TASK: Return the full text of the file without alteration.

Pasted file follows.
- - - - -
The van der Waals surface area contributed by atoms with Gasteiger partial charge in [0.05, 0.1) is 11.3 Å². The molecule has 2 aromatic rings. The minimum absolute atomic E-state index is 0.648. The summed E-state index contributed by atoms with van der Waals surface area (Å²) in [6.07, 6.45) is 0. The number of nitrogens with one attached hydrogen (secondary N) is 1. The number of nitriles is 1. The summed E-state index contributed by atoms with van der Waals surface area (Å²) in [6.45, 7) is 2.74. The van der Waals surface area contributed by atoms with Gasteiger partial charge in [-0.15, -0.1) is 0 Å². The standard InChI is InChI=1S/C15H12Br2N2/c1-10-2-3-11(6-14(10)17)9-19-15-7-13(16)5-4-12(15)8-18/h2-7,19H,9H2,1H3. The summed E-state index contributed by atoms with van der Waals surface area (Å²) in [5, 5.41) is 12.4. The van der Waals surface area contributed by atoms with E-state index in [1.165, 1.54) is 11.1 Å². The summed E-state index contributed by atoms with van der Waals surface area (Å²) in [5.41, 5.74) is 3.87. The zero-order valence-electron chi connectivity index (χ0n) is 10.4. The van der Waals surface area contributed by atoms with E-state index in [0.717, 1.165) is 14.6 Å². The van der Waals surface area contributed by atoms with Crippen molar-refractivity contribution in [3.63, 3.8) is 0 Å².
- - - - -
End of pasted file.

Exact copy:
The van der Waals surface area contributed by atoms with Gasteiger partial charge in [0.05, 0.1) is 11.3 Å². The molecule has 2 aromatic rings. The minimum absolute atomic E-state index is 0.648. The summed E-state index contributed by atoms with van der Waals surface area (Å²) in [6.07, 6.45) is 0. The number of nitrogens with one attached hydrogen (secondary N) is 1. The number of nitriles is 1. The summed E-state index contributed by atoms with van der Waals surface area (Å²) in [6.45, 7) is 2.74. The van der Waals surface area contributed by atoms with Gasteiger partial charge in [-0.15, -0.1) is 0 Å². The standard InChI is InChI=1S/C15H12Br2N2/c1-10-2-3-11(6-14(10)17)9-19-15-7-13(16)5-4-12(15)8-18/h2-7,19H,9H2,1H3. The summed E-state index contributed by atoms with van der Waals surface area (Å²) in [5, 5.41) is 12.4. The van der Waals surface area contributed by atoms with E-state index in [1.165, 1.54) is 11.1 Å². The summed E-state index contributed by atoms with van der Waals surface area (Å²) in [5.41, 5.74) is 3.87. The zero-order valence-electron chi connectivity index (χ0n) is 10.4. The van der Waals surface area contributed by atoms with E-state index in [0.717, 1.165) is 14.6 Å². The van der Waals surface area contributed by atoms with Crippen molar-refractivity contribution in [3.63, 3.8) is 0 Å².